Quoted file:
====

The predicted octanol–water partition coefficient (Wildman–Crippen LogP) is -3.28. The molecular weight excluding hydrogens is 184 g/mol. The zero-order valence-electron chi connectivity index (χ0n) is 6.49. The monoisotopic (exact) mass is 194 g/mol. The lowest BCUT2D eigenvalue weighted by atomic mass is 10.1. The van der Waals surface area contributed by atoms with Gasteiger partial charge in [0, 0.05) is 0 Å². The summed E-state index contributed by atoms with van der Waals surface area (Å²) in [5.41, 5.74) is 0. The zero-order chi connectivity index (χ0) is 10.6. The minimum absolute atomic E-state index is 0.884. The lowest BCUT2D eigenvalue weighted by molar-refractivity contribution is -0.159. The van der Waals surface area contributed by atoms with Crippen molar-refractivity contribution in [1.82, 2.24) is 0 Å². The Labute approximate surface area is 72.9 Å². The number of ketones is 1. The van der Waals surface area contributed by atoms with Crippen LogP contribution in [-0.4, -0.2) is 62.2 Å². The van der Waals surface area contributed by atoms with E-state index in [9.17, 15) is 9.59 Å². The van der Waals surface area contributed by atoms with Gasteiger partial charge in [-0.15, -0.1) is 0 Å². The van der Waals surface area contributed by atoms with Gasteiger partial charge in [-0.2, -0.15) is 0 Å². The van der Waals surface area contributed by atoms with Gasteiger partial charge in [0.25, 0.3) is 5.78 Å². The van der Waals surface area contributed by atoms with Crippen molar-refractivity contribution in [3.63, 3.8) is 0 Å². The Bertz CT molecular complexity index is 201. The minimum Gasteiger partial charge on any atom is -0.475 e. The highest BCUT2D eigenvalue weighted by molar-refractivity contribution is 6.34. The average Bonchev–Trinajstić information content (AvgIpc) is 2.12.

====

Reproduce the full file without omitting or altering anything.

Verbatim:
The predicted octanol–water partition coefficient (Wildman–Crippen LogP) is -3.28. The molecular weight excluding hydrogens is 184 g/mol. The zero-order valence-electron chi connectivity index (χ0n) is 6.49. The monoisotopic (exact) mass is 194 g/mol. The lowest BCUT2D eigenvalue weighted by atomic mass is 10.1. The van der Waals surface area contributed by atoms with Gasteiger partial charge in [0, 0.05) is 0 Å². The summed E-state index contributed by atoms with van der Waals surface area (Å²) in [5.41, 5.74) is 0. The zero-order chi connectivity index (χ0) is 10.6. The minimum absolute atomic E-state index is 0.884. The lowest BCUT2D eigenvalue weighted by molar-refractivity contribution is -0.159. The van der Waals surface area contributed by atoms with Crippen molar-refractivity contribution in [1.82, 2.24) is 0 Å². The Labute approximate surface area is 72.9 Å². The number of ketones is 1. The van der Waals surface area contributed by atoms with Crippen LogP contribution in [-0.4, -0.2) is 62.2 Å². The van der Waals surface area contributed by atoms with E-state index in [9.17, 15) is 9.59 Å². The van der Waals surface area contributed by atoms with Gasteiger partial charge in [-0.15, -0.1) is 0 Å². The van der Waals surface area contributed by atoms with Gasteiger partial charge in [-0.2, -0.15) is 0 Å². The van der Waals surface area contributed by atoms with Gasteiger partial charge in [0.25, 0.3) is 5.78 Å². The van der Waals surface area contributed by atoms with Crippen molar-refractivity contribution in [3.63, 3.8) is 0 Å². The Bertz CT molecular complexity index is 201. The minimum Gasteiger partial charge on any atom is -0.475 e. The highest BCUT2D eigenvalue weighted by molar-refractivity contribution is 6.34. The average Bonchev–Trinajstić information content (AvgIpc) is 2.12.